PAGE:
He enjoyed wandering aimlessly though his living room with a glass in his hand. He felt comforted by the scent of the air, the kaleidoscopic solidity of the rug, the towering paintings. The attacks of the Shining Path had ravaged Lima. All the same, he could still drink that glass of whiskey and look out at the evening sky.  Someday he would go there. 


That morning, Sr. Montes felt at ease. Violet furniture, polished wardrobes, the forest of crystal statuettes, long and luminous tables. A dark fog filled the immense frame of the window, seamlessly merging sea into sky, broken only by the crests of waves. The partly-open curtain billowed in an undulating dance. The tiny lights of the boats and the pulsations of a star sometimes quivered in the distance.

He kept an armchair in front of the window.  At times he would sit there to gaze into the nothingness of air and water. 


He thought he could not live without plenty of space around him. He felt at ease in gigantic rooms, preferably alone. Conversations generally provoked a visceral indifference in him or, at best, a feeling of annoyance. The elegant company of his cat Theo satisfied his modest need for affection. Theo was a delicate gray animal with long whiskers, dainty paws and bewitching eyes, who would slink out from behind the furniture when he was there alone or with a woman.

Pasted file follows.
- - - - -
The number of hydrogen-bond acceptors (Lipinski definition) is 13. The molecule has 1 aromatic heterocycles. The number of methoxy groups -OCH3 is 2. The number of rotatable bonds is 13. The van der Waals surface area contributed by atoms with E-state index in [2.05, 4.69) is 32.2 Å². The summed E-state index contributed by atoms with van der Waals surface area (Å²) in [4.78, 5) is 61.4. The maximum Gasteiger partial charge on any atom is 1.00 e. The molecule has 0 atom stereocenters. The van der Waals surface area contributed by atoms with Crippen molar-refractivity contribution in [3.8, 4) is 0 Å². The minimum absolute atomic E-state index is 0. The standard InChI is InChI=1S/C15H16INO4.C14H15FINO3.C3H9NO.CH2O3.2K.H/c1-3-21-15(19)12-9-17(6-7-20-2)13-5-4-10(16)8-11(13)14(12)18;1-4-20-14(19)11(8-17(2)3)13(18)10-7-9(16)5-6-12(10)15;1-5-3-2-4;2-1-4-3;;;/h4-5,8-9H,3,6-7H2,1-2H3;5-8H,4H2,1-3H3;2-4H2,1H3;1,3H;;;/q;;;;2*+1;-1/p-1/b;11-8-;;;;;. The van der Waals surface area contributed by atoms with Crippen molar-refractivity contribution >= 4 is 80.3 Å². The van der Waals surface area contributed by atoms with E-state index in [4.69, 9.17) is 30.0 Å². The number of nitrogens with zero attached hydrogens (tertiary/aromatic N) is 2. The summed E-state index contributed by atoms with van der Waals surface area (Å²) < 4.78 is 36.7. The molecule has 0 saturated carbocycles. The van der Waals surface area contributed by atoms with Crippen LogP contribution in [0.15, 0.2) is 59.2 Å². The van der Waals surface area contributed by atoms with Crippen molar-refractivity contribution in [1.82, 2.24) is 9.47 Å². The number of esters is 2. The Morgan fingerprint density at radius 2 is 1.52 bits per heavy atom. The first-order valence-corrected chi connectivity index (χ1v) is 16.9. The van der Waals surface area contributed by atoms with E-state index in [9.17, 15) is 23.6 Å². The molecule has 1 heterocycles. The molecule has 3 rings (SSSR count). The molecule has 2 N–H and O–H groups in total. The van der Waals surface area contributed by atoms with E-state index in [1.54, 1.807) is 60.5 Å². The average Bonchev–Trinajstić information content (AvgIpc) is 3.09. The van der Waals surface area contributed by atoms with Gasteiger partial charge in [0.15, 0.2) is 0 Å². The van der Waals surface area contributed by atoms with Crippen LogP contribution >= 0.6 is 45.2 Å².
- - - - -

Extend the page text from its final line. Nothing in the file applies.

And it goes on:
In his fifties he felt—and some old acquaintances said he looked—like someone in his thirties or forties.  His most important feats in life had come early on, with lasting consequences. He had married Leticia, who had inherited both a vast fortune and the alcoholism that came along with it. He had gotten rid of her in a speedy divorce and had reinvested his ex-wife´s money in the importation and sale of computers. Then he had been hired by Micro World. The company controlled service stores in Lima and the provinces. He managed the company’s publicity, administration and human resources, all without leaving his desk, frequently delegating to the managers of each area. His tough skin was forged in the heat of a tumultuous childhood, a reminder of his father’s violent hand and gruff voice, the sound of the blows hitting his body. But now the elaborate revenge of his position protected him from those memories.